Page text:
Second, the combination of multiple submissions and the expedite process means that the overall publication process is wildly inefficient, with vastly larger numbers of people redundantly (albeit cursorally) reviewing the quality of scholarly work each period. By itself, inefficiency may or may not be something to worry about; and here, it might even be a good thing if student editors get valuable experience from the review process. But another down-side is that the process prevents a move to anything else, because -- particularly with multiple submissions -- peer review would be impossible. (If you don't understand why, imagine being one of two experts on 3rd Amendment law when the "other" expert submits a manuscript to 150 peer-reviewed law reviews simultaneously; within hours or days, you'd get 150 requests to review the same manuscript. Even I don't do 150 manuscript reviews a year.)
In the comments to his Concurring Opinions post, Dan Solove is nice enough to admit that he is -- and suggest that law professors as a class are -- insufficiently interested in the quality of the work in their discipline to invest their time into pre-publication peer review, as scholars in literally every other academic discipline do as a matter of professional responsibility. Assuming he's right -- and, he's the John Marshall Harlan Research Professor at GWU, so why wouldn't he be? -- I would suggest that either (i) law professors are, as a group, insufficiently imbued with a sense of professional obligation, or (b) law professors are aware of the deluge of reviewing that would come with a wholesale move to peer review under multiple submissions, and recognize that it would constitute an impossible burden on the professoriate in that field. I'll leave it to the reader to decide which is more likely to be the case, but do go read Professor Solove's comments before making the call.
4. "Editing." You're 25. You're overworked. You're crippled by the Blue Book (see below). And yet, if the author disagrees with your interpretation about when a comma is or isn't Oxford, they don't get published in your journal. No thanks.
5. The Blue Book. It's a terrible style, seemingly designed for a long-gone era. Something as simple as knowing what citation a particular passage refers to typically sets off a scroll-fest back to at least one previous footnote, thanks to the term every reader dreads: Ibid. As a literary decision, it's fine, but law reviews aren't literature; parentheticals or cites to numbered references would be far superior.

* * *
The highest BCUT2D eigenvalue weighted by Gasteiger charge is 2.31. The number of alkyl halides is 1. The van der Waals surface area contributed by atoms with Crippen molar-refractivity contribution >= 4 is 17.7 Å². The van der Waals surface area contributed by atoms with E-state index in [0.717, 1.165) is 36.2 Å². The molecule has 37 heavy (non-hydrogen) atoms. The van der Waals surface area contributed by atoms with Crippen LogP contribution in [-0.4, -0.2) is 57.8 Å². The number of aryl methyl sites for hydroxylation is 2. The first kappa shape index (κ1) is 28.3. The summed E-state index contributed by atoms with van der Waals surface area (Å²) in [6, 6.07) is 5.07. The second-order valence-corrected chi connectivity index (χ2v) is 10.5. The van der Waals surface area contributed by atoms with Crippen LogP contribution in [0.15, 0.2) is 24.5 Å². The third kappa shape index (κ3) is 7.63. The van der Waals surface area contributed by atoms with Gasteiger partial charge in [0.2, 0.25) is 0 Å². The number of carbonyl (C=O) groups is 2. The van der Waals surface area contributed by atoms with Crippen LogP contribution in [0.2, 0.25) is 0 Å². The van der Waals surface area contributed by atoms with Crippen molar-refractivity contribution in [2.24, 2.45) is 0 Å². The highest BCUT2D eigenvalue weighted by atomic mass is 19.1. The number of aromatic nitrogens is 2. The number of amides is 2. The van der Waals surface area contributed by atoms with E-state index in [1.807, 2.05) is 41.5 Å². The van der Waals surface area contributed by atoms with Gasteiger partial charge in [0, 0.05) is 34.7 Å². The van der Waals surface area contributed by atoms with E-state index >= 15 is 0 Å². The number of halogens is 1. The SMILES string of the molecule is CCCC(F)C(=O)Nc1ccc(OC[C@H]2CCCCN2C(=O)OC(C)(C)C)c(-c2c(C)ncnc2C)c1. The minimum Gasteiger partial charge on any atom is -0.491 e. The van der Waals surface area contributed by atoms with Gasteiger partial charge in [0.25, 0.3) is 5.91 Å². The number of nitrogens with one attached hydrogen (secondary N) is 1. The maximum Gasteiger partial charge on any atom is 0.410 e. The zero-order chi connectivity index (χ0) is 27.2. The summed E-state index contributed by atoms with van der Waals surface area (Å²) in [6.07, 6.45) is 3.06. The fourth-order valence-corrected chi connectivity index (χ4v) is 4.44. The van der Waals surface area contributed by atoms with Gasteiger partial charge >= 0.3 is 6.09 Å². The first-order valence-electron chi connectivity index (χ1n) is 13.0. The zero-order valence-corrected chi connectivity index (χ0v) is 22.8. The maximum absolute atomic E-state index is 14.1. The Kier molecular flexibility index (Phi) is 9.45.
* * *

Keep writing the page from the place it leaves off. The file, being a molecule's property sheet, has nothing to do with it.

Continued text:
Finally: One sad consequence of all this terribleness is that law professors and law schools are not taken as seriously by other members of the university community as they might be. To take but one example, I have observed open, unbelieving derision from psychologists, engineers, chemists, business profs, and the like when I explain that yes, the members of the law school think that five or six non-peer-reviewed, student-edited papers constitutes a tenureable record at a major research university. (Throw in the fact that lawprofs have three years of post-undergraduate education, have typically generated zero grant dollars or patents, and taught precious few courses, and you can see why law schools are often the poor relations of the university community).
When I was a new faculty member doing work on law and courts, a senior member of my (political science) department who also did work on law and courts told me "If you publish an article in a law review -- even a very good one -- not only will it not count toward tenure, but we'll take it as a sign of your stupidity." As law reviews are currently constituted, that strikes me as good position to take.
* And before you go looking: Yes, I have published two or three pieces in law reviews. In every instance, I'd already been tenured and promoted (and so was close to indifferent about the matter), and my coauthors all had compelling professional reasons for wanting their work to appear in a law journal.